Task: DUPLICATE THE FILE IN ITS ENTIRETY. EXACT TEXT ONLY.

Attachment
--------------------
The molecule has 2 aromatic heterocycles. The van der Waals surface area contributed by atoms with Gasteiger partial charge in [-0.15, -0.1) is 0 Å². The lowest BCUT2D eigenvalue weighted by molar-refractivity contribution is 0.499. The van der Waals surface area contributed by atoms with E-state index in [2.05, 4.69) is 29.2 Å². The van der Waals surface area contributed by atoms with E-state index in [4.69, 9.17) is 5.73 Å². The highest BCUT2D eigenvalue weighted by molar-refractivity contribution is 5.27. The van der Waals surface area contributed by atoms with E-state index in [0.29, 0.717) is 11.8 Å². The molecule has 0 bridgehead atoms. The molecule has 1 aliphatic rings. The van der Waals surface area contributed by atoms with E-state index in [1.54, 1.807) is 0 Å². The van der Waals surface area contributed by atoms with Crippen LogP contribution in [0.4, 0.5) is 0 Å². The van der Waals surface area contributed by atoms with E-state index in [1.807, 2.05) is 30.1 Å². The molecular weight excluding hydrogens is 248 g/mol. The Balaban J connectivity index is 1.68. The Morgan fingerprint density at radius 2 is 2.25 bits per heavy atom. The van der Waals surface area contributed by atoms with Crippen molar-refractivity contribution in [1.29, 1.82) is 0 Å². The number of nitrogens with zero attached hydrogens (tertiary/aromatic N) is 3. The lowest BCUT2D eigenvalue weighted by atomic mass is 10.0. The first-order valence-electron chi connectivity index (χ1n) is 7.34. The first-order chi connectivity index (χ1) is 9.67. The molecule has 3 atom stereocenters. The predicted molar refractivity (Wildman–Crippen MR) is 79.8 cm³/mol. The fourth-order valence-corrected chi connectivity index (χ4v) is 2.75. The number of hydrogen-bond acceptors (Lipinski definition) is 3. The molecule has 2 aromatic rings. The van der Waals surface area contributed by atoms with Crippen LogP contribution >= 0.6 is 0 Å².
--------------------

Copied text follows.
The molecule has 2 aromatic heterocycles. The van der Waals surface area contributed by atoms with Gasteiger partial charge in [-0.15, -0.1) is 0 Å². The lowest BCUT2D eigenvalue weighted by molar-refractivity contribution is 0.499. The van der Waals surface area contributed by atoms with E-state index in [2.05, 4.69) is 29.2 Å². The van der Waals surface area contributed by atoms with E-state index in [4.69, 9.17) is 5.73 Å². The highest BCUT2D eigenvalue weighted by molar-refractivity contribution is 5.27. The van der Waals surface area contributed by atoms with E-state index in [0.29, 0.717) is 11.8 Å². The molecule has 0 bridgehead atoms. The molecule has 1 aliphatic rings. The van der Waals surface area contributed by atoms with E-state index in [1.54, 1.807) is 0 Å². The van der Waals surface area contributed by atoms with Crippen LogP contribution in [0.4, 0.5) is 0 Å². The van der Waals surface area contributed by atoms with E-state index in [1.807, 2.05) is 30.1 Å². The molecular weight excluding hydrogens is 248 g/mol. The Balaban J connectivity index is 1.68. The Morgan fingerprint density at radius 2 is 2.25 bits per heavy atom. The van der Waals surface area contributed by atoms with Crippen molar-refractivity contribution in [1.29, 1.82) is 0 Å². The number of nitrogens with zero attached hydrogens (tertiary/aromatic N) is 3. The lowest BCUT2D eigenvalue weighted by atomic mass is 10.0. The first-order valence-electron chi connectivity index (χ1n) is 7.34. The first-order chi connectivity index (χ1) is 9.67. The molecule has 3 atom stereocenters. The predicted molar refractivity (Wildman–Crippen MR) is 79.8 cm³/mol. The fourth-order valence-corrected chi connectivity index (χ4v) is 2.75. The number of hydrogen-bond acceptors (Lipinski definition) is 3. The molecule has 2 aromatic rings. The van der Waals surface area contributed by atoms with Crippen LogP contribution >= 0.6 is 0 Å².